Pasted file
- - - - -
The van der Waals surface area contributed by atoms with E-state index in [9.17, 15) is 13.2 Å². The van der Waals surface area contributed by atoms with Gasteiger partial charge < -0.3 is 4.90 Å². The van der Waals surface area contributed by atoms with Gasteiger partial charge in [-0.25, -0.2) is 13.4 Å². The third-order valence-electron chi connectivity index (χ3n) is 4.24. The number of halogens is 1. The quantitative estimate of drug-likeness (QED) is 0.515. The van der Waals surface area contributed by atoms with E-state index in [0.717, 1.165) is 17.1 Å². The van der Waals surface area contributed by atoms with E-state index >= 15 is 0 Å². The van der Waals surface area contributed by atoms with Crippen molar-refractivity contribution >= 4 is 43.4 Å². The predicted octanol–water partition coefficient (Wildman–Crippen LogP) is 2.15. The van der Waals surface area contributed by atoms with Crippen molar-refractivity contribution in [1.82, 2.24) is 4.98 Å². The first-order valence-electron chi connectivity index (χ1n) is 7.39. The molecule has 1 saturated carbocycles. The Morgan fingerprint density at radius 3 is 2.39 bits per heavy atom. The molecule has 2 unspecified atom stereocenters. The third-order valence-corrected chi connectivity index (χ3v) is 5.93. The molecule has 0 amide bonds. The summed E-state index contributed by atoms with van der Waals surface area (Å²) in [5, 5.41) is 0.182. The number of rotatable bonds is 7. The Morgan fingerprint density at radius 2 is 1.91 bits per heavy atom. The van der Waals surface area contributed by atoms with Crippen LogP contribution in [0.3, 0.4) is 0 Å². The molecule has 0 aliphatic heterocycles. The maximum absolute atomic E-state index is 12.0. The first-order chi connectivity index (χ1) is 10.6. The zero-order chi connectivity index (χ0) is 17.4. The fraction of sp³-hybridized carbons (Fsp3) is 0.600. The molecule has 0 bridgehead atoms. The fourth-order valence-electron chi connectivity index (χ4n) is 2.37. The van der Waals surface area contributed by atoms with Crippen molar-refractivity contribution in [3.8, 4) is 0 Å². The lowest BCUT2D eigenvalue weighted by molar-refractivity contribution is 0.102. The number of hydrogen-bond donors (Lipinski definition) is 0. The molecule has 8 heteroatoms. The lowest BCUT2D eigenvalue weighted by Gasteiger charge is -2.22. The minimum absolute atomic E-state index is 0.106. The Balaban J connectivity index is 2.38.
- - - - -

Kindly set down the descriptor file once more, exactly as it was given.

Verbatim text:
The van der Waals surface area contributed by atoms with E-state index in [9.17, 15) is 13.2 Å². The van der Waals surface area contributed by atoms with Gasteiger partial charge < -0.3 is 4.90 Å². The van der Waals surface area contributed by atoms with Gasteiger partial charge in [-0.25, -0.2) is 13.4 Å². The third-order valence-electron chi connectivity index (χ3n) is 4.24. The number of halogens is 1. The quantitative estimate of drug-likeness (QED) is 0.515. The van der Waals surface area contributed by atoms with E-state index in [0.717, 1.165) is 17.1 Å². The van der Waals surface area contributed by atoms with E-state index >= 15 is 0 Å². The van der Waals surface area contributed by atoms with Crippen molar-refractivity contribution >= 4 is 43.4 Å². The predicted octanol–water partition coefficient (Wildman–Crippen LogP) is 2.15. The van der Waals surface area contributed by atoms with Crippen molar-refractivity contribution in [1.82, 2.24) is 4.98 Å². The first-order valence-electron chi connectivity index (χ1n) is 7.39. The molecule has 1 saturated carbocycles. The Morgan fingerprint density at radius 3 is 2.39 bits per heavy atom. The molecule has 2 unspecified atom stereocenters. The third-order valence-corrected chi connectivity index (χ3v) is 5.93. The molecule has 0 amide bonds. The summed E-state index contributed by atoms with van der Waals surface area (Å²) in [5, 5.41) is 0.182. The number of rotatable bonds is 7. The Morgan fingerprint density at radius 2 is 1.91 bits per heavy atom. The van der Waals surface area contributed by atoms with Crippen LogP contribution in [0.3, 0.4) is 0 Å². The molecule has 0 aliphatic heterocycles. The maximum absolute atomic E-state index is 12.0. The first-order chi connectivity index (χ1) is 10.6. The zero-order chi connectivity index (χ0) is 17.4. The fraction of sp³-hybridized carbons (Fsp3) is 0.600. The molecule has 0 bridgehead atoms. The fourth-order valence-electron chi connectivity index (χ4n) is 2.37. The van der Waals surface area contributed by atoms with Crippen molar-refractivity contribution in [3.8, 4) is 0 Å². The lowest BCUT2D eigenvalue weighted by molar-refractivity contribution is 0.102. The number of hydrogen-bond donors (Lipinski definition) is 0. The molecule has 8 heteroatoms. The lowest BCUT2D eigenvalue weighted by Gasteiger charge is -2.22. The minimum absolute atomic E-state index is 0.106. The Balaban J connectivity index is 2.38.